Risky Bingeing: Women in Appalachian Ohio Report Higher Rates of Alcohol Misuse
How much alcohol women drink may depend on where they live. A new study finds one-fifth of women in Appalachian Ohio imbibe at alarming levels.
Appalachia — stretching from the southern tier of New York state to northern Alabama, Mississippi and Georgia — has long experienced deep economic distress and deprivation, and the gamut of accompanying social problems.
Compared with women living in urban areas, women who reside in these rural areas face multiple health concerns, including substance abuse issues, and often at greater rates. While the opioid epidemic in rural areas has gained attention, the rampant alcohol use has not.
“Alcohol continues to be the most prevalent and widely used and abused substance among Appalachian adults and is reported to be the primary reason for seeking substance use treatment in the region, surpassing drug abuse,” says Golfo K. Tzilos, Ph.D.
Tzilos is an assistant professor in the University of Michigan’s Departments of Family Medicine and Psychiatry and the U-M Addiction Center. She and Mack T. Ruffin IV, M.D., MPH, professor emeritus and chair of the Department of Family and Community Medicine at Penn State Hershey Medical Center, studied excessive drinking behavior in women from rural Appalachian Ohio because of a surprising lack of empirical data.
Tzilos and Ruffin analyzed data from the Community Awareness, Resources, and Education (CARE) Project, which investigated determinants of abnormal cervical cytology. More than 6,000 women older than 18 and representing 14 counties in Appalachian Ohio, 95 percent of whom were non-Hispanic whites, participated in the original study.
Approximately 2,300 of those women supplied relevant information about their alcohol use and other possible predictive alcohol abuse variables. Of these, one-fifth (19.9 percent) reported recent, heavy episodic drinking.
Heavy episodic drinking, or binge drinking, is defined as consuming four or more alcoholic beverages — beer, wine, wine coolers, mixed drinks and liquor — in one sitting for women.
Younger women (under age 26) were five times more likely to binge drink than women older than 50, researchers found. Those who identified themselves as current smokers, single and with four or more lifetime sexual partners also had an increased adjusted risk of binge drinking.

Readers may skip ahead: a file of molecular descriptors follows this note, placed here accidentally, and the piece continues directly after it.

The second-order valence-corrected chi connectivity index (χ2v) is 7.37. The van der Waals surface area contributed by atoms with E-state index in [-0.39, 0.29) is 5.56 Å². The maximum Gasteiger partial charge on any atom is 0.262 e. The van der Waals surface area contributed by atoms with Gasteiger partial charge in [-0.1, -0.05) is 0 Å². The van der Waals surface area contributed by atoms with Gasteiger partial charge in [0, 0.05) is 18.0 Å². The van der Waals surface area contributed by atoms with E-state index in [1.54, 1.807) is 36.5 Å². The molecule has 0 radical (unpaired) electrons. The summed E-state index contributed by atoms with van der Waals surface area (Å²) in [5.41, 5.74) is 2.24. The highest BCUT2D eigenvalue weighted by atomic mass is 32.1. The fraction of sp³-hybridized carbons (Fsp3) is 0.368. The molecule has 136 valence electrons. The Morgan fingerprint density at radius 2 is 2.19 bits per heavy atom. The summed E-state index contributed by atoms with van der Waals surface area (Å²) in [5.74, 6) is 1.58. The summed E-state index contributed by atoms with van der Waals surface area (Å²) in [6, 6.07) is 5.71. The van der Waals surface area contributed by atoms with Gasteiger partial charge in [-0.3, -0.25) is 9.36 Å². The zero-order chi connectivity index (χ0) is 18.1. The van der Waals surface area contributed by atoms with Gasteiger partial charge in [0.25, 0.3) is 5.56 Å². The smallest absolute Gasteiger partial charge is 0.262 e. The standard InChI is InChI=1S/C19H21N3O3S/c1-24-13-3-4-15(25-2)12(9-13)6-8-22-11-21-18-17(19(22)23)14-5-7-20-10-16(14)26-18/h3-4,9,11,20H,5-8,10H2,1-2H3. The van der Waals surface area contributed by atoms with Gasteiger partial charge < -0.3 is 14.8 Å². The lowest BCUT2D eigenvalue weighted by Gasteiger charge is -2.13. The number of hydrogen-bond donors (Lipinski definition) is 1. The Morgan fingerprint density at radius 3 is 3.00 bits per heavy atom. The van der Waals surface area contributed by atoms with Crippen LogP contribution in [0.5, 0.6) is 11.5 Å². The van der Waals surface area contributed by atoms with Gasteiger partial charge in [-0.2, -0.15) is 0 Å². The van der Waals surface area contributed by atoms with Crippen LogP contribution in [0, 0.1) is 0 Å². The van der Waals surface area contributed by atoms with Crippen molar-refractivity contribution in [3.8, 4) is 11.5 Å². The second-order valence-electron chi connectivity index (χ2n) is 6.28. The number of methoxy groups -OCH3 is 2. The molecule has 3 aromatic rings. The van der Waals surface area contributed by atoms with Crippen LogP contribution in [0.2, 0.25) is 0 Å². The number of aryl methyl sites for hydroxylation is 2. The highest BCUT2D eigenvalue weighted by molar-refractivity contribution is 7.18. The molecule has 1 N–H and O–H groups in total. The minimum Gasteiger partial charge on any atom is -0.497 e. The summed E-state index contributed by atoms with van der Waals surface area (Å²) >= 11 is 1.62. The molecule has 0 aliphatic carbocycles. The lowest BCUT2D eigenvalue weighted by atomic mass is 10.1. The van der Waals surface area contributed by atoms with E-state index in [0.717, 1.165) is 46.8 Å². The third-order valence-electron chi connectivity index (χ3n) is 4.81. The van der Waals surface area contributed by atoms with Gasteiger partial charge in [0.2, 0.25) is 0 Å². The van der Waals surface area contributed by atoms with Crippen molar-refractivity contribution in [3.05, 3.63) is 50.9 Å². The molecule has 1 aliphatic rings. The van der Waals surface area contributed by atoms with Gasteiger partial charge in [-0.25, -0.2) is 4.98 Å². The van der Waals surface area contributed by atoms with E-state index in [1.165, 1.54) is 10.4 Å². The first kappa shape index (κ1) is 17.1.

“One interpretation of the findings is that these women are a vulnerable population,” says Tzilos.
“Typically, these women face a number of disadvantages in their environment, including chronic stressors such as limited resources and living in poverty, as well as acute stressors such as exposure to violence and abuse, which can all play a role in the likelihood of higher rates of alcohol use.”
Their results are published in the Journal of Rural Mental Health.
Clinical takeaways and broader implications
Binge drinking is associated with a broad range of hazardous behaviors, including tobacco use, risky sexual activity, higher risks of unintended pregnancy and sexually transmitted infections. These behaviors can lead to harmful consequences that can negatively affect society as a whole.
Tzilos says primary care physicians have an opportunity to act as a conduit between their patients and critical health resources.
“Clinicians have the opportunity to inquire about risky alcohol use among their patients,” says Tzilos. “In rural settings, there are often barriers to health services that women face, including stigma, cultural concerns of confidentiality and trust, lack of anonymity, and lack of access and providers.”
This gap is particularly important to address given that rural women, including those from Appalachian regions, report a higher rate of health concerns that may be associated with, or a consequence of, unaddressed or undertreated alcohol misuse.
Tzilos and Ruffin’s findings also reflect what is happening at the national level. Women are increasingly participating in risky alcohol use at younger ages.
They suggest increasing sensitivity to this fact and work to address the obstacles to improving health outcomes for women from Appalachian communities. This could include leveraging technology to increase reach and access to screening, treatment and referrals.
“My future work will explore the relationship between stress and alcohol use among women in this region,” says Tzilos. “It may shed light on opportunities for prevention.”
Tzilos also plans to help adapt integrative strategies to identify and reduce health risk behaviors and to enhance protective factors among these women.